Turkey marks 1922 victory over Greece amid eastern Mediterranean tensions

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Turkey marked the 98th anniversary of the decisive War of Independence battle against Greek forces Sunday as the threat of a new conflict with Athens looms in the eastern Mediterranean.

“Turkey’s struggle for independence and future continues today as well,” Turkish President Recep Tayyip Erdogan said in a message to commemorate Victory Day.

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“It is absolutely not a coincidence that those who seek to exclude us from the eastern Mediterranean are the same invaders as the ones who attempted to invade our homeland a century ago.”

In recent weeks, Turkish and Greek forces have engaged in a series of cat-and-mouse military exercises in the seas between Cyprus and the Greek island of Crete. The confrontation was sparked when Turkey sent a research vessel accompanied by warships to search for gas and oil reserves.

EU member Greece claims the waters are part of its continental shelf and has enlisted the support of the 27-nation bloc, which has condemned Turkey’s “illegal activities” and warned of potential sanctions against Ankara.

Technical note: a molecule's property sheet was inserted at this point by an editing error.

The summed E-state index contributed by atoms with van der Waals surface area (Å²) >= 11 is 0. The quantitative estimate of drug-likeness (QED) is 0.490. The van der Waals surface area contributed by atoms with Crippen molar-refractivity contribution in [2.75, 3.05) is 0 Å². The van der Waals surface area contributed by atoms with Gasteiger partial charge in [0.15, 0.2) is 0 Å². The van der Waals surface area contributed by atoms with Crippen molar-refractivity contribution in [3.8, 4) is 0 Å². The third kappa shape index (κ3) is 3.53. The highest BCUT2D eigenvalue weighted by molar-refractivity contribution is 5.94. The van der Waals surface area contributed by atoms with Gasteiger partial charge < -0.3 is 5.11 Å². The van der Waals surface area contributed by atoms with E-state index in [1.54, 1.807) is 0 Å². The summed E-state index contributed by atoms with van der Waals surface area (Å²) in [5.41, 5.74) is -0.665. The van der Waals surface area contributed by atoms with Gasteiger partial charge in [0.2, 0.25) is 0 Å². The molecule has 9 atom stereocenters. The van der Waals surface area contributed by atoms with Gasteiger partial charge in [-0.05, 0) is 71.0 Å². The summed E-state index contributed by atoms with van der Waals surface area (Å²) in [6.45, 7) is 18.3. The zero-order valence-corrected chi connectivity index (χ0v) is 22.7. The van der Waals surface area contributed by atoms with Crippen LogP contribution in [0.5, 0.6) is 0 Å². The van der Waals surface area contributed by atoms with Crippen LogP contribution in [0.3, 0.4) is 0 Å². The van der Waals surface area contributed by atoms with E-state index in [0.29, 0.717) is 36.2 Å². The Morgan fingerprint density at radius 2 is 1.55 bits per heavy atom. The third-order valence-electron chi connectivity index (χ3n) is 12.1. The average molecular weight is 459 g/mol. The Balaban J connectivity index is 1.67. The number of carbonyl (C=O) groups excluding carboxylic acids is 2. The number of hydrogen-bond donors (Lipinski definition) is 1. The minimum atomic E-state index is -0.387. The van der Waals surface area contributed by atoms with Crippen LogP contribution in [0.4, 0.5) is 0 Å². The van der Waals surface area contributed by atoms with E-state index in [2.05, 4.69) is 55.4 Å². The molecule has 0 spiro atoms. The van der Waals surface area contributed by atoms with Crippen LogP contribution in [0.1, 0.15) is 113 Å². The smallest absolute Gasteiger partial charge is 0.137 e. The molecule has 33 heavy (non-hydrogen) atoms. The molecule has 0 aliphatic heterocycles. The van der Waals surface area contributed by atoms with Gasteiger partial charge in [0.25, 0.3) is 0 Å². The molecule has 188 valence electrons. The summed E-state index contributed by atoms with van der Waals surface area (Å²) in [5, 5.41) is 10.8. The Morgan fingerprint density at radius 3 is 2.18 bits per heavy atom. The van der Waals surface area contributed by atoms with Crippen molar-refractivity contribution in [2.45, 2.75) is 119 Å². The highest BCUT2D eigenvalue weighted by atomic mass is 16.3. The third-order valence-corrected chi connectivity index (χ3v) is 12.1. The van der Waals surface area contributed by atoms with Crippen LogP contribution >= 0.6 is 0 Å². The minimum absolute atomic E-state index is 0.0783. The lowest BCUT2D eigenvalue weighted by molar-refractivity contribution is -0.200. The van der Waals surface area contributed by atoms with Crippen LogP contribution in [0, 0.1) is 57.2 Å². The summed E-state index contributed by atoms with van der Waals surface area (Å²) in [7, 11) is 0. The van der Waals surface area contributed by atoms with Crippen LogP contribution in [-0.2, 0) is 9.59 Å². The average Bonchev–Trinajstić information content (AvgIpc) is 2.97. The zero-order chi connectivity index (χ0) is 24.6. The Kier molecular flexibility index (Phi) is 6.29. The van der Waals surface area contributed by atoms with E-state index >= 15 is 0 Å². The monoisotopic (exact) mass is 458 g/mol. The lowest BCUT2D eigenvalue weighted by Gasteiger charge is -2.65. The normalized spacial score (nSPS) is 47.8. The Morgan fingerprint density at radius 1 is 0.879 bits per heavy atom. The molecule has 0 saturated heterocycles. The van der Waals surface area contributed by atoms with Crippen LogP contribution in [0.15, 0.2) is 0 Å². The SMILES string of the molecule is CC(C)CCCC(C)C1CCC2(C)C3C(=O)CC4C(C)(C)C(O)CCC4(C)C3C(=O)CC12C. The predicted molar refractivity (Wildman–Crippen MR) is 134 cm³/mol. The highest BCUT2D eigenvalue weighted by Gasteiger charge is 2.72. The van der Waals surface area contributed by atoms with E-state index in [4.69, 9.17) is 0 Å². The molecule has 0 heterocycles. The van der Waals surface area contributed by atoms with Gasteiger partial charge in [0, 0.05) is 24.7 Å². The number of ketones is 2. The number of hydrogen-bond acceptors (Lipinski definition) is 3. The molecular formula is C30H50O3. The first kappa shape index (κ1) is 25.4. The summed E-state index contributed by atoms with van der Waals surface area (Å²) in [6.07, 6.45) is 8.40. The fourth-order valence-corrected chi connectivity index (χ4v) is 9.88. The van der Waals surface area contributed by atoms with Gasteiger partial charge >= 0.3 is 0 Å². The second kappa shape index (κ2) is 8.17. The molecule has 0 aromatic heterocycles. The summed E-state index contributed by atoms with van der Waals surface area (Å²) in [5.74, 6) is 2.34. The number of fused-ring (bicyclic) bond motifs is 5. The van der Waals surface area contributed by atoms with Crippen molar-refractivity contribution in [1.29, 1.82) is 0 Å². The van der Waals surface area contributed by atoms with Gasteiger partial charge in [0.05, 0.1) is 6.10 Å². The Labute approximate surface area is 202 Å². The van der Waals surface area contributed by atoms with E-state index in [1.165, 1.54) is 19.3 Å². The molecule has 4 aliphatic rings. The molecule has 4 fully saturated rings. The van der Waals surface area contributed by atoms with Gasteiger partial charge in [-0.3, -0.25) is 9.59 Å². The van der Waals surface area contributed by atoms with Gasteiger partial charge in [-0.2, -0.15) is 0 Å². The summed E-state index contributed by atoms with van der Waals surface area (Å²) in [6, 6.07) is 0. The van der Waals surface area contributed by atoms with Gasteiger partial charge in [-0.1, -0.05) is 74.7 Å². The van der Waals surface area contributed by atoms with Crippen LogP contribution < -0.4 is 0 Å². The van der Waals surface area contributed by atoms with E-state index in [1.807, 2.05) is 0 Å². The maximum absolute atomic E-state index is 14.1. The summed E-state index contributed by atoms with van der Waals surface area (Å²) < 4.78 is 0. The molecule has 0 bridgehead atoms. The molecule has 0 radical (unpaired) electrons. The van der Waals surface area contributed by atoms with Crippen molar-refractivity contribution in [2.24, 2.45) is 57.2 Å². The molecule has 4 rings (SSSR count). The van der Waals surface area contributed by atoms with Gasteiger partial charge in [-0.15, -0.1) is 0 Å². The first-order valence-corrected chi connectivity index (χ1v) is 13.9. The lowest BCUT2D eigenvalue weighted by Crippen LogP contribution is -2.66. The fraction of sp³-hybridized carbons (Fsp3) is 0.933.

Turkey says Greece and others are denying its rights to explore for energy resources in the Mediterranean.

Greece and Cyprus have recently been joined by France, Italy and the United Arab Emirates in carrying out naval and aerial war games in the region.

On Saturday, Turkey began its own maneuvers until September 11 off its south coast. Turkey’s Defense Ministry also released cockpit footage of what it said were Turkish jets in mock dogfights with Greek F-16s between Crete and Cyprus.

“No one should have any doubts about our resolve in this matter and our unshakeable belief in victory," Erdogan said.

Erdogan was due to visit the tomb of Mustafa Kemal Ataturk in Ankara later Sunday. Ataturk led the Turkish troops in the independence struggle following World War I and went on to establish modern Turkey.

In other commemorations, Turkish warships will visit 20 ports around Turkey and northern Cyprus for sunset flag ceremonies.

Events to mark the 1922 battle of Dumlupinar, which saw Turkish forces overwhelm Greek troops in western Anatolia, have been muted due to coronavirus measures. This has led to claims that Erdogan’s Islamic-orientated government is attempting to downplay the achievements of Ataturk’s secular regime.

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